The Power of Flight program is the largest public/private funding effort for bird conservation in the South. Grants in the Power of Flight program were awarded to:
National Wild Turkey Federation - To restore 3,000 acres of longleaf pine and wiregrass habitat on Eglin Air Force Base in Florida to make it more attractive to red-cockaded woodpeckers, Bachman’s sparrows, Northern bobwhite, and other native species. The project aims to increase the Eglin population of red-cockaded woodpeckers from 275 to 350 breeding pairs and achieve status as a recovery population.
Mississippi State University - To continue gathering natural historical information on marsh birds such as least bittern, purple gallinule, and king, clapper, and black rails. Little is known about these species along the Gulf Coast, and this project will provide critical data needed to develop management and conservation plans to ensure the continued long-term protection of these species.
Audubon Mississippi - To facilitate an integrated bird conservation plan for Mississippi. Audubon will focus on coordinating federal, state, university, and non-profit partners to work in concert to conserve beach nesting birds, colonial water birds, and bottomland hardwood forest birds. An education component will engage up to 2,000 schoolchildren in the state.
Georgia Wildlife Federation - To complete a three-year program to expand the popular Schoolyard Habitats Program by initiating training workshops for teachers throughout Georgia, with the ultimate goal of establishing a habitat in every elementary school. One new feature this year will be to create a training facility at the Federation’s headquarters.
Francis M. Weston Audubon Society - To develop a standards-based bird conservation curriculum for urban elementary students and their teachers in Escambia County near Pensacola, Fla. The program, which will include classroom instruction and field trips, will be delivered to 100 percent of the second- and fifth-grade students in 10 area schools.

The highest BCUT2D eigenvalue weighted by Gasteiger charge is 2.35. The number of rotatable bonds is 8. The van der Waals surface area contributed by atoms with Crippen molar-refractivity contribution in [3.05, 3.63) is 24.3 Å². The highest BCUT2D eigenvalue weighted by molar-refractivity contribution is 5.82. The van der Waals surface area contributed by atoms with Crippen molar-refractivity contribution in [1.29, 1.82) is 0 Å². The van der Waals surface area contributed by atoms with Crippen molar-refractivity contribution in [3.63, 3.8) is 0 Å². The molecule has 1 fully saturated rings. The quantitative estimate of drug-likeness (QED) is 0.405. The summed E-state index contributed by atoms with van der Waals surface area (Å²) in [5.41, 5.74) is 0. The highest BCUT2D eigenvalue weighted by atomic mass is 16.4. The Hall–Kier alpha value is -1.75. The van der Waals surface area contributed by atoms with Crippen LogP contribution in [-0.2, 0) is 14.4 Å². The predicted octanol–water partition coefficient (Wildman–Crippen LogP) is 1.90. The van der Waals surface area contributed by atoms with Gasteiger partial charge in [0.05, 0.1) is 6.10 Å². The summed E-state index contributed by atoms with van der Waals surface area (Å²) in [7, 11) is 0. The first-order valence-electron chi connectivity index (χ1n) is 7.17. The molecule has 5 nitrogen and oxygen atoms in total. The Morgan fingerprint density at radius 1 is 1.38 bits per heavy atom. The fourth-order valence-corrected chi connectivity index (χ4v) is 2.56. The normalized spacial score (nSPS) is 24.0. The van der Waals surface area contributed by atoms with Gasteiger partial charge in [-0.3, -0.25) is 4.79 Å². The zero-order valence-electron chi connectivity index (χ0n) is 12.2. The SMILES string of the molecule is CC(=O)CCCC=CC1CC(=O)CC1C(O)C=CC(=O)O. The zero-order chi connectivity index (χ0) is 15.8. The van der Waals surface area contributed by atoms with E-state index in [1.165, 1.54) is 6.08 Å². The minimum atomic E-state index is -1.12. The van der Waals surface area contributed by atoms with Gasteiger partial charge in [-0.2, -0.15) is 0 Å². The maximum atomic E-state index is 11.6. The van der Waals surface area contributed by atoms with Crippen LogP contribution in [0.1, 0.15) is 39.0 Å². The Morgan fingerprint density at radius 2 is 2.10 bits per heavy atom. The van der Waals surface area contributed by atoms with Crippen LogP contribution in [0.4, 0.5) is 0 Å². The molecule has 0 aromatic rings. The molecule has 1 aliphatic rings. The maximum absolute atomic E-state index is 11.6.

U.S. Fish and Wildlife Service - to accelerate translocation efforts for the red-cockaded woodpecker. Funds will support a biologist on the Apalachicola National Forest in Florida who will monitor potential donor families, with the goal of increasing from 20 to 40 the number of woodpeckers available for translocation each year. This is the fourth year this program has been supported.
Mississippi State University - for workshops for private landowners in Alabama and Mississippi to help them find ways to use conservation to diversify their incomes and also maintain their lands in a way that benefits birds and other wildlife. Business planning, marketing, liability issues and economic and ecological benefits will be addressed during these day-long workshops.
Quail Unlimited, Inc. - will address goals of the Northern Bobwhite Conservation Initiative through improved management on private and public lands. Specific projects include habitat restoration on the Bankhead and Talladega National Forests in Alabama and on private lands in 15 targeted counties in Georgia. Many other species, including red-cockaded woodpecker, grassland songbirds, and gopher tortoises will benefit from this project, now in its third year of funding through Power of Flight.
University of Florida - to analyze data on wood stork habitat requirements with the goal of creating a model that will allow land managers to predict which sites are most likely to attract and retain stork nesting colonies. Because stork colonies can be highly transitory, predicting which nesting colonies to protect and manage can be challenging. This project will enable land managers to better predict which nesting colonies of this federally endangered bird are most in need of protection.
National Audubon Society - To continue the coastal bird conservation program on the Gulf Coast from western Florida to coastal Mississippi. This second-year project aims to reduce impacts of disturbance of threatened coastal birds by increasing site-level protection through local partnerships with property owners and others. The goal is to increase breeding productivity at large nesting sites to jump-start the local populations.